Setting

The Adventures of Tom Sawyer

by

Mark Twain

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The Adventures of Tom Sawyer: Setting 1 key example

Definition of Setting
Setting is where and when a story or scene takes place. The where can be a real place like the city of New York, or it can be an imagined... read full definition
Setting is where and when a story or scene takes place. The where can be a real place like the city of New York, or... read full definition
Setting is where and when a story or scene takes place. The where can be a real place like the... read full definition
Setting
Explanation and Analysis:

The Adventures of Tom Sawyer takes place in the fictional village of St. Petersburg, Missouri in the mid-1800s. This is before the Civil War, so slavery is still legal, as evidenced by the presence of Jim, a young Black boy whom Aunt Polly enslaves. Tensions between white settlers and Native Americans were also high in this period. Missouri had only just been established as a state a few decades earlier, pushing Native people off of their homelands in the process.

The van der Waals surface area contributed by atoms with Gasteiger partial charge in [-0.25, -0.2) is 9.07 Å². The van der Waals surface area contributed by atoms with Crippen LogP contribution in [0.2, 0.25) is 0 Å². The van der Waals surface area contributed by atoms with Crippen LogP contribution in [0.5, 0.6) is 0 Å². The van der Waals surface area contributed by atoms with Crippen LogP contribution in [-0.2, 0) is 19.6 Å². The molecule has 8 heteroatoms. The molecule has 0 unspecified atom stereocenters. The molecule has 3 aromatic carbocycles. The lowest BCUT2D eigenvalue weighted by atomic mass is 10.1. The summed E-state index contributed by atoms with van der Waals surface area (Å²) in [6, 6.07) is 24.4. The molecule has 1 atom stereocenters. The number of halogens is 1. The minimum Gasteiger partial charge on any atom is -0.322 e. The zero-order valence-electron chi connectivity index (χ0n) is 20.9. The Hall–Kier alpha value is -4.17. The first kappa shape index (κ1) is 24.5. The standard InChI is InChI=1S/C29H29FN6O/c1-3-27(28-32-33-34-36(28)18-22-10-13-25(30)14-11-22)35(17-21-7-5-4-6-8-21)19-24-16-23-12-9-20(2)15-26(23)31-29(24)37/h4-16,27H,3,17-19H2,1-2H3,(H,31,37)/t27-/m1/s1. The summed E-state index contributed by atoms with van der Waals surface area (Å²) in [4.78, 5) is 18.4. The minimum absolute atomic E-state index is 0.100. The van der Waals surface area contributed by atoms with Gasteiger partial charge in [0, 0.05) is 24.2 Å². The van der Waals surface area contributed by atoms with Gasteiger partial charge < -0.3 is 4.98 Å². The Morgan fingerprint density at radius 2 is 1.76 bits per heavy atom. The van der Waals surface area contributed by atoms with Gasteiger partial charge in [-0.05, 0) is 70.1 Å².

The Village of St. Petersburg is based on Mark Twain’s hometown of Hannibal, Missouri, and the young characters like Tom and Huck are based on actual people with whom Twain grew up. Twain states this directly in his preface to the book: "Most of the adventures recorded in this book really occurred; one or two were experiences of my own, the rest those of boys who were schoolmates of mine." Twain sets this novel in small-town Missouri on purpose, seeking to satirize his experience of growing up in a hypocritical community where religious, seemingly moral adults say one thing and do another. (See, for example, the way that many members of the community try to pardon Injun Joe after he kills several people yet ignore and neglect Huck Finn, a child who has lost his mother and is abused by his alcoholic father.) Twain’s focus on the experiences of children in this setting allows him to illuminate the ways in which children are both freer than adults and more naïve.

As a realist novel, Tom Sawyer focuses on the lives of average, low-income people rather than wealthy, glamorous ones. Though there are certainly class differences between the characters (such as Huck and Tom), most characters in the novel are poor or lower-middle class.